By Jim Prevor, Editor-in-Chief, Produce Business
This column is my clarion call for a national campaign to increase shrink in mass market floral departments. No, that wasn’t a misprint. As much as the mass market floral industry needs anything, it needs to throw out more flowers.
No, insanity hasn’t hit this journalist, and if I speak a bit tongue-in-cheek, it’s only because this is a very serious subject. In fact, the more retail operations I study, the more convinced I become that campaigns to reduce shrink almost always wind up costing operators both sales and profits. You see the problem is this: The best way to reduce shrink is to close the store. Then shrink drops to zero.
To one degree or another, all these shrink campaigns lead floral managers to get closer to this “closed store” ideal. The first thing managers do if told that they are being evaluated based on their ability to reduce shrink is that they cut back on orders. They reduce both the variety and the quantity of floral products in the stores. This leads to an immediate decline in sales and profits.
Of course, the damage to our floral sales due to efforts to control shrink doesn’t start with a sudden campaign. The damage actually starts much earlier – with the very design of the store and the choices of cases. An awful lot of stores believe that the best way to merchandise flowers is in closed cases stuck in the back corner of the store.
These cases scream out to consumers, “don’t touch,” and work against the main goal of mass-market floral departments: catching the impulse sale. It is obvious that open-air cases are far more accessible and makes pleasant what closed cases make difficult, picking up that “just because” bouquet.
The problem exists because too many mass market floral retailers are still using as a paradigm the set-up of small independent freestanding floral shops.
This is an enormous mistake. A flower shop is a floral destination, people go to them with something specific in mind, such as a funeral wreath, or flowers for a wedding, or some other special floral event. In any case, nobody just passes through a flower shop. By the time they get there, the customers have already decided they want flowers.
Floral shops almost inevitably will place a premium on reducing shrink. First of all most of a floral shop’s customers never enter the store, they call and order or the order comes from the wire service. As such the profit lies in reducing spoilage rather than showing flowers to consumers not there to see them. In addition, floral shop variety usually skews to a more expensive flower, which also increases the premium for reducing waste.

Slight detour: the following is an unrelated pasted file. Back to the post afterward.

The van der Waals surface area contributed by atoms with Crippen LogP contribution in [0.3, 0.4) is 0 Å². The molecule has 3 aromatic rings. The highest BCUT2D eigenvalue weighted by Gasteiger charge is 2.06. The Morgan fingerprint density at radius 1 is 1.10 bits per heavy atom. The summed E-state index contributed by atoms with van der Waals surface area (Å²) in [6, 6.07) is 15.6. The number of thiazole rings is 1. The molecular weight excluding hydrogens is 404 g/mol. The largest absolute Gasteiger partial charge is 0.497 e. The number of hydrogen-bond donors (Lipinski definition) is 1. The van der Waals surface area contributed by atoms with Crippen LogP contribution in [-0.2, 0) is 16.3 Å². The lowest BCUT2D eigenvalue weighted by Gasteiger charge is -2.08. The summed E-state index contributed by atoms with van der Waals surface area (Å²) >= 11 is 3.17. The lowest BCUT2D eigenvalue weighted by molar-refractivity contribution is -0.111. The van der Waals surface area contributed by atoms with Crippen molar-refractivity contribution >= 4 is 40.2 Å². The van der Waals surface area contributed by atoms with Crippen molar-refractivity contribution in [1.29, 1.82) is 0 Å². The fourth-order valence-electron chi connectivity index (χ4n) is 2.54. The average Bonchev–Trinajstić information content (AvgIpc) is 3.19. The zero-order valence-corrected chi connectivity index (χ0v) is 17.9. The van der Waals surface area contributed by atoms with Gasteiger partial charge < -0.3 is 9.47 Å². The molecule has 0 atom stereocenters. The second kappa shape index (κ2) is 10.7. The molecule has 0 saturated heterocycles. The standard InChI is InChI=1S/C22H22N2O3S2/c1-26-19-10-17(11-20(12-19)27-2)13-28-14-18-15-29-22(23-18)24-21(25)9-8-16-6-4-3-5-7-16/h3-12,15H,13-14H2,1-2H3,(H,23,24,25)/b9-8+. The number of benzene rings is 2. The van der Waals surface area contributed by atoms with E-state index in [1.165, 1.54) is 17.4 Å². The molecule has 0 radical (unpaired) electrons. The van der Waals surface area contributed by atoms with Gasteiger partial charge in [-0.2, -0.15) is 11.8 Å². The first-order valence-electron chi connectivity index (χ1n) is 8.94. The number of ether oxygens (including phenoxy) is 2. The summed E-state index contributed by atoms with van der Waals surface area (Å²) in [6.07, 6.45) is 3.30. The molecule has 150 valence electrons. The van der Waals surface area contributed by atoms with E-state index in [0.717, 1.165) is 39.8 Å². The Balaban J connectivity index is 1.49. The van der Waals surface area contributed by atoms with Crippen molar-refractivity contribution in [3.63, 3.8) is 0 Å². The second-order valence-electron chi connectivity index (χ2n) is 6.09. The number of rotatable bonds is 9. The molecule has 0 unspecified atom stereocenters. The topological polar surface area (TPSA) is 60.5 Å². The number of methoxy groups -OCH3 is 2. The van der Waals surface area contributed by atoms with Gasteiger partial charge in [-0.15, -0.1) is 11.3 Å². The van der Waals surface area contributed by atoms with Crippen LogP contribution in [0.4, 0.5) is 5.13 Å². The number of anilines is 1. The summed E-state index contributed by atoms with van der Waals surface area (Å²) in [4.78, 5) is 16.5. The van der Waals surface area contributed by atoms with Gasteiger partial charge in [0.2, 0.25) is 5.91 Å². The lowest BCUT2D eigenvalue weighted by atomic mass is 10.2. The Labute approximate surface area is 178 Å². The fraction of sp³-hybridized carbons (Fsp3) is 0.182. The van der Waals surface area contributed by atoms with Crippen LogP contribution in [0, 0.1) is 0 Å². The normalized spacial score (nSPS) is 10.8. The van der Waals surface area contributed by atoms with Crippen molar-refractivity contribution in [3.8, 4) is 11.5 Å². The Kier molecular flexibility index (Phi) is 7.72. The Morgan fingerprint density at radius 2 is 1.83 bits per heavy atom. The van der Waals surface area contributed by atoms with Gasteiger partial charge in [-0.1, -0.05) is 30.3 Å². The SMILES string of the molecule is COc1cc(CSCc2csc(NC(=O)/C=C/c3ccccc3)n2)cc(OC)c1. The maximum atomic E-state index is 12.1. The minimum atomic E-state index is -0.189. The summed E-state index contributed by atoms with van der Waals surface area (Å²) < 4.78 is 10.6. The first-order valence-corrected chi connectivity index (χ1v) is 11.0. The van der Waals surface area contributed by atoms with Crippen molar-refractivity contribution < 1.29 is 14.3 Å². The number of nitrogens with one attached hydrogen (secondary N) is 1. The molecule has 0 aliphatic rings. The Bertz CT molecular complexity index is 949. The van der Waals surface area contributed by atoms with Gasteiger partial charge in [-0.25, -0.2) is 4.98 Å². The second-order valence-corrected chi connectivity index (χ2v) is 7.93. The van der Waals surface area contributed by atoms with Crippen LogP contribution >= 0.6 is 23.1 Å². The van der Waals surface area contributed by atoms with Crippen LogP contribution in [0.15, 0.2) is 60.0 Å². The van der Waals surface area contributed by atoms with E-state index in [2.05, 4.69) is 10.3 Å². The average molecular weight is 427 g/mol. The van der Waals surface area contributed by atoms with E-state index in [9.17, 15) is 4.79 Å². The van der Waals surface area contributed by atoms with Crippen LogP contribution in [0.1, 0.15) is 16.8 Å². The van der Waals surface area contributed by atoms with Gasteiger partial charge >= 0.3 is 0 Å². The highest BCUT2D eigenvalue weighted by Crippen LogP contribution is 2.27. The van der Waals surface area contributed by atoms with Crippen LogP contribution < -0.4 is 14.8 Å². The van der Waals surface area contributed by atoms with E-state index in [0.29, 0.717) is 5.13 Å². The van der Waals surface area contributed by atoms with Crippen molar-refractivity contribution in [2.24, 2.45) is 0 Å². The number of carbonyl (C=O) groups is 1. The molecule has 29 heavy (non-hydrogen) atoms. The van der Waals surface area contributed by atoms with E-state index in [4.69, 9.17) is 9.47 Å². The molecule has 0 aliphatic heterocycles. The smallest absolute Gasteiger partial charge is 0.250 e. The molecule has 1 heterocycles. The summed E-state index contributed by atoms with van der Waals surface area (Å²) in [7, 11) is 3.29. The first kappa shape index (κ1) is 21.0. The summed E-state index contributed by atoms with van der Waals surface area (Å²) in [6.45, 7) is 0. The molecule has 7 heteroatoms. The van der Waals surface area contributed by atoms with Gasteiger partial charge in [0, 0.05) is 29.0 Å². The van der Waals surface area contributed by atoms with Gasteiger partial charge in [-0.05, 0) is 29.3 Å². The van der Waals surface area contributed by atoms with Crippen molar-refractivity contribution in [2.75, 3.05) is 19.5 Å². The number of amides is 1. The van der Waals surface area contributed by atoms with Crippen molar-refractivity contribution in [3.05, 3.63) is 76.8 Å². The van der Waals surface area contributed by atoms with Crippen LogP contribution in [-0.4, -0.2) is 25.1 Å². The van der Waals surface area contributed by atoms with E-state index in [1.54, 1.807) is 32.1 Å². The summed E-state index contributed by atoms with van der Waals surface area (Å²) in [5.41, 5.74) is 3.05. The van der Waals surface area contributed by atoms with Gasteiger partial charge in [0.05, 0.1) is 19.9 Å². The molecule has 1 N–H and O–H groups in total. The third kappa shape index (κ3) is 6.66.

A mass market outlet is different. What makes it distinctive is that thousands of people pass by every week, the vast majority of which have no thought of buying flowers. So the key is in-store merchandising, including attractive, bountiful, accessible displays that persuade that passersby to buy.
This perspective makes clear what we should be doing – increasing variety, increasing quantity, and increasing display accessibility.
Sure this will mean more shrink. So what? The key is to keep our attention on what is really important. Shrink isn’t important in and of itself. Gross margin isn’t important in and of itself. The bottom line is what is important, and in most cases, profits are increased in mass market floral outlets when shrink is increased due to larger, more variety-filled, more accessible displays.
So am I saying shrink doesn’t matter? Ignore it, forget about it? Of course not, but a concentration on shrink is almost certainly going to be counter-productive. The key to keeping shrink in line is forgetting about reducing shrink and concentrating on good solid operational procedures.
This is a situation where the whys make all the difference. If shrink is caused by open-air displays, bucket displays, big variety, and bountiful quantities of product, it is probably “good shrink” helping you make money. If shrink is caused by poor operating procedures, flowers that aren’t moved off a hot loading dock, preservatives that aren’t used, product left out back and never put on a display, then this “bad shrink” can eat you alive.
But the solution to this is to declare war not on shrink but on bad operating practices. Otherwise, you run the risk of throwing out the baby with the bathwater or, to put it another way, the bountiful profit-building floral display along with the box that was crushed negligently in the warehouse.